What to do: Never discuss the details of your home purchase with anyone you don’t know, even if they claim to be from a reputable company. If you receive a call or email requesting payment, reach out to your real estate or title agent directly to verify the legitimacy of the request.

#5 – Relationship Scams

 I think these scams are the lowest of the low, as they seek to exploit a person’s greatest vulnerabilities. In a relationship scam, a fraudster pretends to fall in love with someone to earn his or her trust then exploits that trust by scamming the individual out of money. These schemes are most commonly initiated on dating websites and social media, often targeting individuals whose spouse recently died. These scammers are known for being committed to the long game, building trust with victims over the course of a year or more before taking them to the cleaners.

What to do: Be wary of anyone requesting large sums of money from you. Be on the lookout for common red flags, such as someone asking for money to cover airline tickets, medical expenses, rent or mortgage payments, school tuition or other financial setbacks. Never wire money to someone you don’t know or have never met in person.

#6 – Prize and Lottery Scams

Scammers have been known to call people and inform them they have won a large sweepstakes, lottery, free vacation or other prize. “In exchange, all you have to do is pay some upfront fees or provide me with your banking information so that I can directly transfer your winnings.” Don’t fall for it. This is yet another attempt to gain access to your personal financial information

What to do: Never give out account login information, credit card numbers or other personal information to anyone. If a prize sounds too good to be true, it probably is.

#7 – Overpayment Scams

This one is a bit more complex but very common. A scammer sends you a counterfeit check and asks you to refund the money to him/her. Or perhaps someone purchases an item from you online and “accidently” pays too much. The buyer then asks you to provide a reimbursement for the overpayment. A short while later, the entire payment will be voided or the check will bounce and any money that was reimbursed is likely gone. Both of these are frequently used scams to get you to send your hard-earned money to a fraudster.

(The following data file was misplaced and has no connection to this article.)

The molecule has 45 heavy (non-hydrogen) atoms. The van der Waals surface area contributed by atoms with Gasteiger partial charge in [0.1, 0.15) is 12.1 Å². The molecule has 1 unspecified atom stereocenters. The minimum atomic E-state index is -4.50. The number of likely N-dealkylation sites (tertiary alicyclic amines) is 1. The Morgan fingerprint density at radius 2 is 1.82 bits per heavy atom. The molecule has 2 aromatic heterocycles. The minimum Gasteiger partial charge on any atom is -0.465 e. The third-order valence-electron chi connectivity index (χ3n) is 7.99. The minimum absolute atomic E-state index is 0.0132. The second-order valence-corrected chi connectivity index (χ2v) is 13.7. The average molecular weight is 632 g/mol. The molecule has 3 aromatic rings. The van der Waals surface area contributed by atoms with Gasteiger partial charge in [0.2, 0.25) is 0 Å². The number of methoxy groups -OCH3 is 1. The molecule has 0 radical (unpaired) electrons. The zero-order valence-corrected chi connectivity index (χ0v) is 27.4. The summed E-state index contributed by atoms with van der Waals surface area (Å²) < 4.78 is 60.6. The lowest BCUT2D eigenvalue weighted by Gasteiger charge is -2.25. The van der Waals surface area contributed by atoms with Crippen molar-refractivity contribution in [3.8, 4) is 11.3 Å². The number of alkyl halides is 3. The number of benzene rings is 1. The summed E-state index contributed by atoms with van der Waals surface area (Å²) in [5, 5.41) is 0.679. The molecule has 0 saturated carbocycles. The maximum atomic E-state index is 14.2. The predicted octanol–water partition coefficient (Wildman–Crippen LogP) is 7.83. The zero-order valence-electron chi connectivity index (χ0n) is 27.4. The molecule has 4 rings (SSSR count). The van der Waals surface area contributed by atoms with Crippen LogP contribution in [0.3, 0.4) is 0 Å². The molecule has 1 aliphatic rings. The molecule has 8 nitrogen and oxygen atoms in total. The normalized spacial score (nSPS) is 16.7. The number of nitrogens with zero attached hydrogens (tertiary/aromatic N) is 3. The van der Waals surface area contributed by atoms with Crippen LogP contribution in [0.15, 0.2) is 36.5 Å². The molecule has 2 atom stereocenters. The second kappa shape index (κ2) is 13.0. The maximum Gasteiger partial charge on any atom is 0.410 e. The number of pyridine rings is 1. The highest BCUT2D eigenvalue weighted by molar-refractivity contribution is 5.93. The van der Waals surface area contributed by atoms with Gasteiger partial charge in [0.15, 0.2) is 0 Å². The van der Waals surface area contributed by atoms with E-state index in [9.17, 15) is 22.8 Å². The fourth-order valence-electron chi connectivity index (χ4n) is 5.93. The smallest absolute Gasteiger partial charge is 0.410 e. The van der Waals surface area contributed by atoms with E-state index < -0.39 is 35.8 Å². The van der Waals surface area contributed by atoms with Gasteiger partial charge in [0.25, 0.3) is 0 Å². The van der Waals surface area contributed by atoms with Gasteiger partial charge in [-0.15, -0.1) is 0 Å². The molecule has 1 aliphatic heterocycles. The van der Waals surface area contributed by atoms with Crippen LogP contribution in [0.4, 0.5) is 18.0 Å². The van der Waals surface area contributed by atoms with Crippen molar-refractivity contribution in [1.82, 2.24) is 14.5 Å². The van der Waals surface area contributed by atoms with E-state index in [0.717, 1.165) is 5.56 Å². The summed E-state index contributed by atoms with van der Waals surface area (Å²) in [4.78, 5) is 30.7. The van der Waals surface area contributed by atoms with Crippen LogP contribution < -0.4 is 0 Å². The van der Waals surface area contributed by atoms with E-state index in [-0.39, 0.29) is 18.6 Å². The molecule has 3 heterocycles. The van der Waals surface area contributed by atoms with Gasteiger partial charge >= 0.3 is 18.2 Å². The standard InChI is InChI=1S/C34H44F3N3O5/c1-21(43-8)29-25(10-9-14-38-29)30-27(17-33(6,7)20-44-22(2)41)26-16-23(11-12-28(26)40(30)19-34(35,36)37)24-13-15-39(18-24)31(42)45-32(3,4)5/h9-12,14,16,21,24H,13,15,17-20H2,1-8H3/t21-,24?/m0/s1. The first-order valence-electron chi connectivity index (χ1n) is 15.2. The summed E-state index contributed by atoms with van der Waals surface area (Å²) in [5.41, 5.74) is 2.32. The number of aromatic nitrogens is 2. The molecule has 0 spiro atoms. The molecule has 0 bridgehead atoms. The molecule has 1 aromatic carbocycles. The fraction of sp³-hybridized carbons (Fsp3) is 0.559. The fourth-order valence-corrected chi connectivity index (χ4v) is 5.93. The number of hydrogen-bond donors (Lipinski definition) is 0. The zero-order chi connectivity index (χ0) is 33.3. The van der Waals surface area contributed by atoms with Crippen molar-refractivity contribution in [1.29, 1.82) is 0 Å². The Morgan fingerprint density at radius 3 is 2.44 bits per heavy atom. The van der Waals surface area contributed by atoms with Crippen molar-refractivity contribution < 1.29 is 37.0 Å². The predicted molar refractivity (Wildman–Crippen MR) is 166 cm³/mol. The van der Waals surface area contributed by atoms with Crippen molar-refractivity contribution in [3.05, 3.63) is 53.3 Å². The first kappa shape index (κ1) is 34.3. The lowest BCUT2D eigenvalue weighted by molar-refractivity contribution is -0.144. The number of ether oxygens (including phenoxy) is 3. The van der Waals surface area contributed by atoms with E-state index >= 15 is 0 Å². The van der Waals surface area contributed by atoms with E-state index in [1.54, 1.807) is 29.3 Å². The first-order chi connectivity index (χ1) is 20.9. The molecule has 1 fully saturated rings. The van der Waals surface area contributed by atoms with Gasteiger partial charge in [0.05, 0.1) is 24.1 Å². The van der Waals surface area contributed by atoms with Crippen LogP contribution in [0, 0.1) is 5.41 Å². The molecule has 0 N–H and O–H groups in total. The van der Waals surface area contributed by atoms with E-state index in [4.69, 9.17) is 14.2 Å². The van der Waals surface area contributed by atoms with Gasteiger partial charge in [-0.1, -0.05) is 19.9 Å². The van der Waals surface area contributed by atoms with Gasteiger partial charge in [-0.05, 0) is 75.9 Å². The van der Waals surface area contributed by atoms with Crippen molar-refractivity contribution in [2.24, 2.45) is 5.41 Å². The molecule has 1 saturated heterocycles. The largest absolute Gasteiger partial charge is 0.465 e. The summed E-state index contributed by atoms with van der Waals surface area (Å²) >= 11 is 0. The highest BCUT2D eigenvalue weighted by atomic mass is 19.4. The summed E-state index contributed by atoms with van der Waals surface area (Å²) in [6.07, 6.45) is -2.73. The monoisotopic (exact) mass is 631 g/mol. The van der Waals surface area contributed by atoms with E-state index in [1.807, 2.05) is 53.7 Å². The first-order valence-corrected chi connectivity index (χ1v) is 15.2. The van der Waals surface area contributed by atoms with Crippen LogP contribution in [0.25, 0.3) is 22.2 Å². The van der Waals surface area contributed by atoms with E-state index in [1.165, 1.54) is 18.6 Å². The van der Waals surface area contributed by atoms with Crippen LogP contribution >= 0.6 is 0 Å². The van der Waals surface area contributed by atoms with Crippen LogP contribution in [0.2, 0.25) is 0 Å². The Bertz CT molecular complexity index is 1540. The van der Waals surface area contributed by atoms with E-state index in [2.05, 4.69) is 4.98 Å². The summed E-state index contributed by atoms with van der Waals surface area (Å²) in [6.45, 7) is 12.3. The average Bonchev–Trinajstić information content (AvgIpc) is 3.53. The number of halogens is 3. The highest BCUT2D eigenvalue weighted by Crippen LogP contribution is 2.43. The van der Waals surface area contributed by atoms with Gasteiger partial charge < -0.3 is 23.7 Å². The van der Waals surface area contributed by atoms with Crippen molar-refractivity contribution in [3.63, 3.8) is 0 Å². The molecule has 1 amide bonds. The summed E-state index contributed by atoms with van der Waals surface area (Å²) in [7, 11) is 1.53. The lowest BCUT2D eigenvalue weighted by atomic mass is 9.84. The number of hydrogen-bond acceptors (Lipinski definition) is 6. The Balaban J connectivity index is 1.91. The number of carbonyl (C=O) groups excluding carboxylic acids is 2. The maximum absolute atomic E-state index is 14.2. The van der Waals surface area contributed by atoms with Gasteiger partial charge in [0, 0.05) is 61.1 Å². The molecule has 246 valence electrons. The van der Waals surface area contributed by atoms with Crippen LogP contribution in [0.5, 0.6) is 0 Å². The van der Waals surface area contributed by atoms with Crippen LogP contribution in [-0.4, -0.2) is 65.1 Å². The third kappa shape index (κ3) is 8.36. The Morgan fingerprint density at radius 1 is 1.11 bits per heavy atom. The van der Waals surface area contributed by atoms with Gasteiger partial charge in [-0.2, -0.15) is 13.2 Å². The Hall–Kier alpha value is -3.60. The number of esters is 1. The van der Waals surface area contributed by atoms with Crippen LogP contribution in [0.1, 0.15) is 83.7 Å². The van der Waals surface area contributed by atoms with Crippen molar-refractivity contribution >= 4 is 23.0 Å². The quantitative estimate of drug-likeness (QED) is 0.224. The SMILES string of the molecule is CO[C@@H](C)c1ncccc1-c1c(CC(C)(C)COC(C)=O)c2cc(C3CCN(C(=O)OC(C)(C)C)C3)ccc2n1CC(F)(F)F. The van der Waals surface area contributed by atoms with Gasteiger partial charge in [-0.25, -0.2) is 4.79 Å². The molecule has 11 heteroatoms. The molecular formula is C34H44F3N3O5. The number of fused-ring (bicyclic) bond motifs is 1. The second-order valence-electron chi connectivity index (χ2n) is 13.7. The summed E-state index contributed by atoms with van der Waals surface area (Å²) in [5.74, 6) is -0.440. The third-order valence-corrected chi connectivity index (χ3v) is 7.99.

What to do: Never send money to someone who sends you a check. If you sell items online to unknown buyers, never accept a check for more than the agreed-upon selling price. In fact, it’s probably not wise to accept checks as payment at all. Instead, consider using an online payment service, such as Venmo or PayPal.

Would you like some help avoiding common financial scams? Creative Planning is here for you. For more information, schedule a call with a member of our team.

Footnotes:

  1. https://javelinstrategy.com/content/2021-identity-fraud-report-shifting-angles-identity-fraud

This commentary is provided for general information purposes only, should not be construed as investment, tax or legal advice, and does not constitute an attorney/client relationship. Past performance of any market results is no assurance of future performance. The information contained herein has been obtained from sources deemed reliable but is not guaranteed.